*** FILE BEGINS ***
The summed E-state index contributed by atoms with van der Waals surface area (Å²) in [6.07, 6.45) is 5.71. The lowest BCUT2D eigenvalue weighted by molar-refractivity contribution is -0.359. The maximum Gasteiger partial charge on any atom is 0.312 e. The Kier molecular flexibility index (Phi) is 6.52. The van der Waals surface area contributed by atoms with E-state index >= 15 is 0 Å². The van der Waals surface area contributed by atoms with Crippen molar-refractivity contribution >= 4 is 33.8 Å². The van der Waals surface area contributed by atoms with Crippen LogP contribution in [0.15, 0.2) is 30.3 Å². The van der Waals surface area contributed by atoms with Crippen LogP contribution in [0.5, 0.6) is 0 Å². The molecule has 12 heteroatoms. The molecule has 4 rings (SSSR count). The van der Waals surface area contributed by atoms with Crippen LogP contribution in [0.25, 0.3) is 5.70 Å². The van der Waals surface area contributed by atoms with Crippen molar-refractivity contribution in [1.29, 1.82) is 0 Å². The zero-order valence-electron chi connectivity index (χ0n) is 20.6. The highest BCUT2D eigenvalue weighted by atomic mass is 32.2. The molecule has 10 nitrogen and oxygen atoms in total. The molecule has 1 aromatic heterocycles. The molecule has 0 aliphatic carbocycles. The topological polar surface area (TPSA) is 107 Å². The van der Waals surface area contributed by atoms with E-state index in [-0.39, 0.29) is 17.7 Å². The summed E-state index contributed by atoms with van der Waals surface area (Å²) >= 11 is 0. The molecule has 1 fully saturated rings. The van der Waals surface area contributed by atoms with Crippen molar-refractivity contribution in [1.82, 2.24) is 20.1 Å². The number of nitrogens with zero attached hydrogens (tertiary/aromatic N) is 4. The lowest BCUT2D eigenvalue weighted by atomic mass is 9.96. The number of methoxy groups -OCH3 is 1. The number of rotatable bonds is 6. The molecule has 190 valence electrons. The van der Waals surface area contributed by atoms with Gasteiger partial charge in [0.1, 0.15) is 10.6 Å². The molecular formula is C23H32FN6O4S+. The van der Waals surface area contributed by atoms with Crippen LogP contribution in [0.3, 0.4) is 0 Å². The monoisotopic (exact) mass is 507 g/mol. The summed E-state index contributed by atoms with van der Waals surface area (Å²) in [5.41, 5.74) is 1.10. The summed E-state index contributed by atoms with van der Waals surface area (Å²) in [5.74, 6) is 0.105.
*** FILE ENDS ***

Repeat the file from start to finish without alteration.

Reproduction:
The summed E-state index contributed by atoms with van der Waals surface area (Å²) in [6.07, 6.45) is 5.71. The lowest BCUT2D eigenvalue weighted by molar-refractivity contribution is -0.359. The maximum Gasteiger partial charge on any atom is 0.312 e. The Kier molecular flexibility index (Phi) is 6.52. The van der Waals surface area contributed by atoms with E-state index >= 15 is 0 Å². The van der Waals surface area contributed by atoms with Crippen molar-refractivity contribution >= 4 is 33.8 Å². The van der Waals surface area contributed by atoms with Crippen LogP contribution in [0.15, 0.2) is 30.3 Å². The van der Waals surface area contributed by atoms with Crippen LogP contribution in [0.5, 0.6) is 0 Å². The molecule has 12 heteroatoms. The molecule has 4 rings (SSSR count). The van der Waals surface area contributed by atoms with Crippen LogP contribution in [0.25, 0.3) is 5.70 Å². The van der Waals surface area contributed by atoms with Crippen molar-refractivity contribution in [1.29, 1.82) is 0 Å². The zero-order valence-electron chi connectivity index (χ0n) is 20.6. The highest BCUT2D eigenvalue weighted by atomic mass is 32.2. The molecule has 10 nitrogen and oxygen atoms in total. The molecule has 1 aromatic heterocycles. The molecule has 0 aliphatic carbocycles. The topological polar surface area (TPSA) is 107 Å². The van der Waals surface area contributed by atoms with E-state index in [-0.39, 0.29) is 17.7 Å². The summed E-state index contributed by atoms with van der Waals surface area (Å²) >= 11 is 0. The molecule has 1 fully saturated rings. The van der Waals surface area contributed by atoms with Crippen molar-refractivity contribution in [1.82, 2.24) is 20.1 Å². The number of nitrogens with zero attached hydrogens (tertiary/aromatic N) is 4. The lowest BCUT2D eigenvalue weighted by atomic mass is 9.96. The number of methoxy groups -OCH3 is 1. The number of rotatable bonds is 6. The molecule has 190 valence electrons. The van der Waals surface area contributed by atoms with Gasteiger partial charge in [0.1, 0.15) is 10.6 Å². The molecular formula is C23H32FN6O4S+. The van der Waals surface area contributed by atoms with Crippen LogP contribution in [0.3, 0.4) is 0 Å². The monoisotopic (exact) mass is 507 g/mol. The summed E-state index contributed by atoms with van der Waals surface area (Å²) in [5.41, 5.74) is 1.10. The summed E-state index contributed by atoms with van der Waals surface area (Å²) in [5.74, 6) is 0.105.